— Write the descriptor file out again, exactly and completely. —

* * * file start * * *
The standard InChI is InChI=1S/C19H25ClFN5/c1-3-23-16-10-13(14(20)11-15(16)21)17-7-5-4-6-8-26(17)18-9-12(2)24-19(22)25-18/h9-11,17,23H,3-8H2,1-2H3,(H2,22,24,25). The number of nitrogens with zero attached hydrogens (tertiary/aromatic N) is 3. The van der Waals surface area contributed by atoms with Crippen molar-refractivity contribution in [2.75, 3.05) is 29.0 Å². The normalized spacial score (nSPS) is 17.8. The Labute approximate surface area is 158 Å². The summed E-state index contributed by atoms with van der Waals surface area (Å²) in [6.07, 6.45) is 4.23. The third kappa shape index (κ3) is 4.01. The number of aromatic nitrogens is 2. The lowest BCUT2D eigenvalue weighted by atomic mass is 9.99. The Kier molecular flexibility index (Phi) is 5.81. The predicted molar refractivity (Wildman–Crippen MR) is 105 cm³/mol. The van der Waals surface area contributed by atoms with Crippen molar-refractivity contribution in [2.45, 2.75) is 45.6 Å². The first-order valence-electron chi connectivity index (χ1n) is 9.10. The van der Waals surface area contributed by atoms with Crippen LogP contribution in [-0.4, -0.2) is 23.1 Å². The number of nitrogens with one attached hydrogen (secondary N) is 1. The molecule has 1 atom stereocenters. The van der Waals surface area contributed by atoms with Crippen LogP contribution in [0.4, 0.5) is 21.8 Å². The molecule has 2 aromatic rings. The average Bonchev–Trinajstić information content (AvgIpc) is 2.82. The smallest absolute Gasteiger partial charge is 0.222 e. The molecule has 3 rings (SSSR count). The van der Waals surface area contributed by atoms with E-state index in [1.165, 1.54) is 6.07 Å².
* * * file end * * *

The standard InChI is InChI=1S/C19H25ClFN5/c1-3-23-16-10-13(14(20)11-15(16)21)17-7-5-4-6-8-26(17)18-9-12(2)24-19(22)25-18/h9-11,17,23H,3-8H2,1-2H3,(H2,22,24,25). The number of nitrogens with zero attached hydrogens (tertiary/aromatic N) is 3. The van der Waals surface area contributed by atoms with Crippen molar-refractivity contribution in [2.75, 3.05) is 29.0 Å². The normalized spacial score (nSPS) is 17.8. The Labute approximate surface area is 158 Å². The summed E-state index contributed by atoms with van der Waals surface area (Å²) in [6.07, 6.45) is 4.23. The third kappa shape index (κ3) is 4.01. The number of aromatic nitrogens is 2. The lowest BCUT2D eigenvalue weighted by atomic mass is 9.99. The Kier molecular flexibility index (Phi) is 5.81. The predicted molar refractivity (Wildman–Crippen MR) is 105 cm³/mol. The van der Waals surface area contributed by atoms with Crippen molar-refractivity contribution in [2.45, 2.75) is 45.6 Å². The first-order valence-electron chi connectivity index (χ1n) is 9.10. The van der Waals surface area contributed by atoms with Crippen LogP contribution in [-0.4, -0.2) is 23.1 Å². The number of nitrogens with one attached hydrogen (secondary N) is 1. The molecule has 1 atom stereocenters. The van der Waals surface area contributed by atoms with Crippen LogP contribution in [0.4, 0.5) is 21.8 Å². The molecule has 2 aromatic rings. The average Bonchev–Trinajstić information content (AvgIpc) is 2.82. The smallest absolute Gasteiger partial charge is 0.222 e. The molecule has 3 rings (SSSR count). The van der Waals surface area contributed by atoms with E-state index in [1.165, 1.54) is 6.07 Å².